Appalachian student creates organization for autistic students


Josh White, founder and president of the Autistic Students and Allies of the High Country. White was urged to establigh the clubs based as his experiences as an autistic scholar and hopes that the ASA will bring together and bond a group of autistic students at App State.

Anna Muckenfuss, Appalachian Weekly News Producer

Autistic Students and Allies of the High Country is a group whose mission is to help build a community of autistic scholars here at App State, according to the club president, Josh White.

As a new organization, ASA worked hand in hand with Club Council, which supports and helps new clubs and organizations on campus get started.

“Club Council works to provide resources and funding to clubs and organizations on campus,” Michaela Wilson, a junior psychology major and the president of Club Council, said. “Club Council also helps students get involved with organizations.”

Kaira Harrison, a sophomore health care management major and the director of club development, said that club development works to help new organizations through the first few months of creation through access to Club Hub’s resources, as well as financial funding.

“There are plenty of important clubs that come through that don’t make it through the process. My goal is to make sure that we are a face to these clubs, and we are available to them,” Harrison said. “We only have three clubs pertaining to autism specifically so it is really encouraging to see students coming together to create this club.”

Josh White, a senior social work major, started the organization based off of his own experiences as an autistic student. White is the president of ASA.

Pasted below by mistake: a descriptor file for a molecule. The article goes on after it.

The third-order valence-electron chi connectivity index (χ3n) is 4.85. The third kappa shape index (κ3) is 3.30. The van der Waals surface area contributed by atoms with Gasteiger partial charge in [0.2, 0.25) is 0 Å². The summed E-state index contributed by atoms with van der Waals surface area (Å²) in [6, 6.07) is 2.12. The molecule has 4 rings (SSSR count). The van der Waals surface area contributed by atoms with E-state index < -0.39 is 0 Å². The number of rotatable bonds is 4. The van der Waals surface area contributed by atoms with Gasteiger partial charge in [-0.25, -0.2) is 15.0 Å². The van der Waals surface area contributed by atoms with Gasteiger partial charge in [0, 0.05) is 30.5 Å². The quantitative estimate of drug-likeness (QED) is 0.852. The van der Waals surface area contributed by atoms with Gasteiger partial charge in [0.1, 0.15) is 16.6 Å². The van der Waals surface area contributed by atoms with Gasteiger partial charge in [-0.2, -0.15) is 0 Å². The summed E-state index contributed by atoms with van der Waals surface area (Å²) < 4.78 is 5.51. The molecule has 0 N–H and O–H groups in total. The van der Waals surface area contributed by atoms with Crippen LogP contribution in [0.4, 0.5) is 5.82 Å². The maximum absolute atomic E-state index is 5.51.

“The most common misconception about autism that I see is that people think that just because someone is unable to, or chooses not to communicate verbally, that they don’t understand what’s going on around them,” White said. “I want to help develop autistic student leaders who can help to relay the concerns of autistic Mountaineers to the administration.”

White says that ASA plans to host events such as a vigil for the Disability Day of Mourning in March to remember disabled people who were murdered by their caregivers. ASA will also celebrate Autism Acceptance Month in April.

“There is a saying in the disability rights movement ‘Nothing About Us, Without Us,’” White said. “I want to help initiate a paradigm shift where the lived experiences of self-advocates are taken just as seriously as the opinions of medical experts.”

ASA will be providing a discussion for autistic students on knowledge of self and self-advocacy at the Alliance Bible Fellowship on Sept. 21 from 9 a.m. to 4 p.m.

The talk will cover “essentials of how to foster authentic self-knowledge and self-advocacy, present practical and accessible strategies to teach these strategies, and discuss how to help people on the spectrum confidently ‘speak their truth’ with a strong foundation of: personal awareness,  accessible communication, authentic choice and mutual respect,” according to  ASA’s AppSync page.

Students interested in joining ASA can go to Anne Belk Hall on Wednesday nights at 6 p.m. to room 210.

“I think it’s awesome that this club is coming together,” Wilson said. “Students have spoken up and they have said this is something that we need. Now that there is this new organization, they can partner with similar organizations on campus since they have this common goal.”

Story by: Anna Muckenfuss 

Photo by: Vincent Fortea 

Featured photo caption: Josh White, founder and president of the Autistic Students and Allies of the High Country. White was urged to establish the club based on his experiences as an autistic scholar and said he hopes that the ASA will bring together and bond autistic students at App State.